Rs 4,000 crore from fees for NA land certificates received by Gujarat

The GST Council on Tuesday decided to allow all projects where construction begins from April to move to a lower levy, but postponed a decision on the Maharashtra government’s demand for classify apartments that cost under Rs 70 lakh in Mumbai as “affordable housing”.  

The decision follows the council’s move to lower GST rates to 1% for under-construction affordable housing projects and 5% for others but withdraw the benefit of credit for taxes paid on inputs such as steel, cement and paints as builders were seen to be pocketing the gains. Currently, builders pay 8% GST on under-construction affordable housing and 12% on other projects.

Conscious of the possibility of harassment by tax officials, the council headed by finance minister Arun Jaitley decided to give builders of under-construction residential projects the option to choose between the old tax rate and the new rate as part of a transition plan. 


Revenue secretary Ajay Bhushan Pandey informed during press conference that builders will get a one-time option to continue paying tax at the old rates for projects that are not completed by March 31 or move to the new rate. He also said the new regime will not push up prices as was being suggested by some developers and any complaints of an unfair hike in prices will be dealt with by the anti-profiteering body.

Maharashtra Government pitched for easing definition of affordable housing for Pune and Mumbai with a CAP of Rs. 60 lacs for Pune and Rs. 70 lacs for Mumbai but due to forthcoming LS elections, decision could not be taken.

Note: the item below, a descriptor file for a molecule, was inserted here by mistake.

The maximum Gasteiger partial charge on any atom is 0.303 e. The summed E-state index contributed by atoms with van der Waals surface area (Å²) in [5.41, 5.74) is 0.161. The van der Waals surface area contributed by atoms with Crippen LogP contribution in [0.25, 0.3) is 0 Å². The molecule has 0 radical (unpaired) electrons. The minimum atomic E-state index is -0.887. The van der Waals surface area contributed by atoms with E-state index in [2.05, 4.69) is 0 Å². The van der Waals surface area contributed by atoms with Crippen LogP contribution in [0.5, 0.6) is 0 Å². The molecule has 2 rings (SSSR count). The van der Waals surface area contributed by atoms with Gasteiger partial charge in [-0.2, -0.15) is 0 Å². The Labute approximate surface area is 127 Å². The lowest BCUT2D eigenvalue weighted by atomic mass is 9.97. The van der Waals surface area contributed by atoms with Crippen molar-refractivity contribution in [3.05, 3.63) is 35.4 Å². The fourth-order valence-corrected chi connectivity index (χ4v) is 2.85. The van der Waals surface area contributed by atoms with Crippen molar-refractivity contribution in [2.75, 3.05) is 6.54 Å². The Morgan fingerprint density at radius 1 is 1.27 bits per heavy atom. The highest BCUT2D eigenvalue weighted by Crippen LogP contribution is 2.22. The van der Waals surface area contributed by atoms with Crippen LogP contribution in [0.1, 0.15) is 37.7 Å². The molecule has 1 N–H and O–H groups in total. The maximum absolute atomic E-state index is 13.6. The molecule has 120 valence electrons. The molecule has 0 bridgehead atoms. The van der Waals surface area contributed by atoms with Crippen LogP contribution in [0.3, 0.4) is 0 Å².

While the input tax credit benefit has been withdrawn, the GST Council decided to mandate at least 80% procurement from vendors who are registered to pay the tax. The move is meant to ensure that the government can keep tabs on transactions in a sector where cash dominates transactions. Any shortfall in purchases, according to these norms, will result in a tax of 18%. It also clarified that projects with up to 15% commercial space will be treated as residential property, a move meant to ensure that developers are not penalised for building amenities such as shops, clubs and restaurants that are used by residents. 

“ITC rules shall be amended to bring greater clarity on a monthly and final determination of ITC and reversal thereof in real estate projects. The change would clearly provide a procedure for availing of input tax credit in relation to commercial units as such units would continue to be eligible for input tax credit in a mixed project,” an official statement issued after the meeting stated. 

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